Dragonflies Damselflies - nj.gov t… · Dragonflies and Damselfies • Kingdom: Animals –...
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Dragonflies & Damselfliesof the Pinelands
By Jennifer Bulava
Dragonflies and Damselfies• Kingdom: Animals
– Phylum: Invertebrates• Class: Insects
–Order: Odonata• Odonata derived from the Greek "odonto‐", meaning tooth, referring to the strong teeth found on the mandibles of most adults
• Dragonflies and Damselflies known collectively as odonates
• 4 wings move independently of one another• Found in warm months, normally close to water with nearby vegetation
(5,900 species world‐wide)
• Fast fact: Giant dragonflies from the Paleozoic Era (over 300 million years ago) were the largest insects of all time!
• 28 inch wingspan• 17 inch body length• Found in North America
• Wings held flat out to the side at rest
• Generally larger, more powerful fliers
• Hindwing broader at the base than forewing
• Eyes large, close together
• Wings folded together above body at rest *
• Generally smaller (under 2 inches)
• Wings of similar size and shape
• Eyes smaller and normally separated
* Spreadwings hold their wings above their bodies but spread apart
Dragonflies• Highly admired by Japanese for 1,000’s of years, heavily used in poetry. Entire museums and sanctuaries for dragonflies in Japan!
• In North America and Britain, sometimes mistakenly called “devil’s darning needles” and “horsestingers”
• NJ :3rd smallest state by area but ranks 4th for longest list of dragonfly & damselfly species of any state, behind Texas, Virginia, and New York.
Odonates as Beneficial Predators
• Adults eat flying insects• Nymphs eat aquatic prey (anything smaller than them)
• Adults & nymphs consume large quantities of insect pests, especially flies & mosquitoes!
• All lay their eggs in or near the water. – Some lay eggs directly on the water (emeralds, skimmers, spiketails)
– Some slice open vegetation and insert eggs inside (darners, spreadwings)
– Some attach eggs to the outside of plants– Some species hatch within 5‐10 days (especially those in temporary pools) while others can take several months.
• Nymph Stage: Aquatic– Modified lower lip with two spiny barbs at the end for capturing prey
– Top invertebrate aquatic predators in most water bodies and consume huge amounts of mosquito larvae
• Metamorphosis to Adult– End of nymph stage, climbs out of water and attaches tightly to vegetation
– Swallows air which causes the shell to swell and eventually split open along the top of the thorax
– Slowly emerges from its “shell,” during this process the insect is helpless
– The legs harden and the abdomen inflates and explants to its full length. The wings are pumped full of blood and eventually stretch and harden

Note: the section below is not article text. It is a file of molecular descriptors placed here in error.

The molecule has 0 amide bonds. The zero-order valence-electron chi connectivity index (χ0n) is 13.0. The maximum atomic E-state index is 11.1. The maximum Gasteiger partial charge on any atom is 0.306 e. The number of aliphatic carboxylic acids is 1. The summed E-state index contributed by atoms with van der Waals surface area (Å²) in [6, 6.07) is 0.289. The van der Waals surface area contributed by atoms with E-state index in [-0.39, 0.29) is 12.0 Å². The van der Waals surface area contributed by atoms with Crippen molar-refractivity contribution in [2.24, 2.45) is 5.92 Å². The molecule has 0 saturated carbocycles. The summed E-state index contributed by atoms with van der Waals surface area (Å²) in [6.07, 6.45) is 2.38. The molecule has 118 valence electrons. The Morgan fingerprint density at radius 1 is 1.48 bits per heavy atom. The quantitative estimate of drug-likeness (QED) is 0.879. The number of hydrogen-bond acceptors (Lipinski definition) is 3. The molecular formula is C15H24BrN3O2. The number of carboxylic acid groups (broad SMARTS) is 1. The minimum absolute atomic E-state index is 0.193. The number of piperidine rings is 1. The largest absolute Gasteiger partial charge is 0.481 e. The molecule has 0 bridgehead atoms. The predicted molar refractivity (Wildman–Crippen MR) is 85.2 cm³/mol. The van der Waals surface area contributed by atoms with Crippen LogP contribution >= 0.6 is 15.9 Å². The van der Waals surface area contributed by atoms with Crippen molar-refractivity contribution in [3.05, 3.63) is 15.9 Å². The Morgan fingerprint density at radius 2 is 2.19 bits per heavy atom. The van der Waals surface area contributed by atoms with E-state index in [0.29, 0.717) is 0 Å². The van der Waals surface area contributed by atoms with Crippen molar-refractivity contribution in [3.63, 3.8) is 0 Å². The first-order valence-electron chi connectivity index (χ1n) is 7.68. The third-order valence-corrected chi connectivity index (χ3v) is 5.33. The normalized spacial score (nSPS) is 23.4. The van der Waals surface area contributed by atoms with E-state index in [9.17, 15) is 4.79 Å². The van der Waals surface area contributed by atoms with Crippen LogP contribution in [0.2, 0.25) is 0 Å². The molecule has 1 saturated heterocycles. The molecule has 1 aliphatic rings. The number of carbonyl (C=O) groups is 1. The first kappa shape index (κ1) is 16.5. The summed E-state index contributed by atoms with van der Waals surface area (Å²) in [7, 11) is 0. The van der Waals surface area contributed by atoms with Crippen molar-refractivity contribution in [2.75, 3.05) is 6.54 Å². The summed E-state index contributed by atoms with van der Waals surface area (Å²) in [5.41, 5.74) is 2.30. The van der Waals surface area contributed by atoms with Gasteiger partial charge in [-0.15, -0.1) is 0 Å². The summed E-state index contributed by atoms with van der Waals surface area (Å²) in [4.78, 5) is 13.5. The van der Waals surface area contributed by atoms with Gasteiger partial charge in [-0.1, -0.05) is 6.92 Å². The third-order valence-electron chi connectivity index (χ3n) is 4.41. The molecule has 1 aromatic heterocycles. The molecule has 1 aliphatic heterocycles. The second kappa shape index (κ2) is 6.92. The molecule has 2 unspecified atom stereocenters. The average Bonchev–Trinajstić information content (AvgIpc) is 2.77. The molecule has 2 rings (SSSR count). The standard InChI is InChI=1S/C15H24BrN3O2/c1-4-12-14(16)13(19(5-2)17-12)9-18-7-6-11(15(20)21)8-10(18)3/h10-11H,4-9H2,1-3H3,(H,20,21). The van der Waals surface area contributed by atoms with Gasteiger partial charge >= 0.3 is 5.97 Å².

• Newly emerged adults are called teneral– Generally pale and unmarked – Body and wing markings take 1‐2 days to fully develop.
– At this point they can forage but cannot mate
• Some dragonflies perch: (clubtails, whitetail, pondhawk, corporals, white face, meadowhawks, skimmers, pennants)– Obelisk posture: a handstand‐like position that some odonates assume to prevent overheating on sunny days
– The abdomen is raised until its tip points at the sun, minimizing the surface area exposed to sun
– When sun is low in the sky, can raise/lower abdomen perpendicular to the sun’s rays, maximizing the area exposed to sun
• Some patrol: spiketails, river cruisers, dragonhunter, darners, emeralds, baskettails, gliders – While flying, some Saddlebags Gliders lower their abdomens into the shade provided by dark patches at the bases of their hindwings
• Territorial defenses– Territorial species develop more rapidly and produce larger adults than other non‐territorial species
– Many adult male dragonflies establish and defend territories along the perimeter of a lake or stream. Females will mate only with males that hold a territory
Mating• Wheel position: unique among insects• Odonates of the same species have interlocking structures on the male claspers and female head that enables the wheel to be formed and made secure.
• Flying in tandem, even while ovipositing, to prevent other males from mating with female
• Migratory Dragonflies– 14 species known in the Northeast (ex: Green darner, swamp darner, 12‐spotted skimmer
– Flights late July ‐ early October, the peak in Sept., following major geographic features
– Mass swarms follow cold fronts– Likely requires multiple generations to reach their northern breeding grounds.
Threats to Odonates – water quality degradation– Development & removal of surrounding habitat
• Soil erosion, silt loading, water temp and dissolved oxygen • Areas for feeding, mating, and shelter disappear
– Alteration of natural stream flow• Dams, channelization
– Removal of aquatic vegetation– Pesticides, runoff & other toxins– Excess groundwater removal
• Threatened, Endangered, & Special Concern– Over 30 spp in NJ, ___ in Pinelands
• Report rare sightings on the DEP’s Endangered and Non‐game species website:
• Rare Wildlife Sighting Report Form– http://www.state.nj.us/dep/fgw/ensp/rprtform.htm
• www.njodes.com– http://www.njodes.com/njos/rare_bug_form.htm
• Dragonflies & Damselflies = Odonata• Adults & nymphs are beneficial predators of pests• Incomplete metamorphosis
– Egg, nymph, adult• Can reposition themselves to regulate heat• Territorial Defenses (Males patrolling)• Migratory status:14 species, mostly darners and saddlebags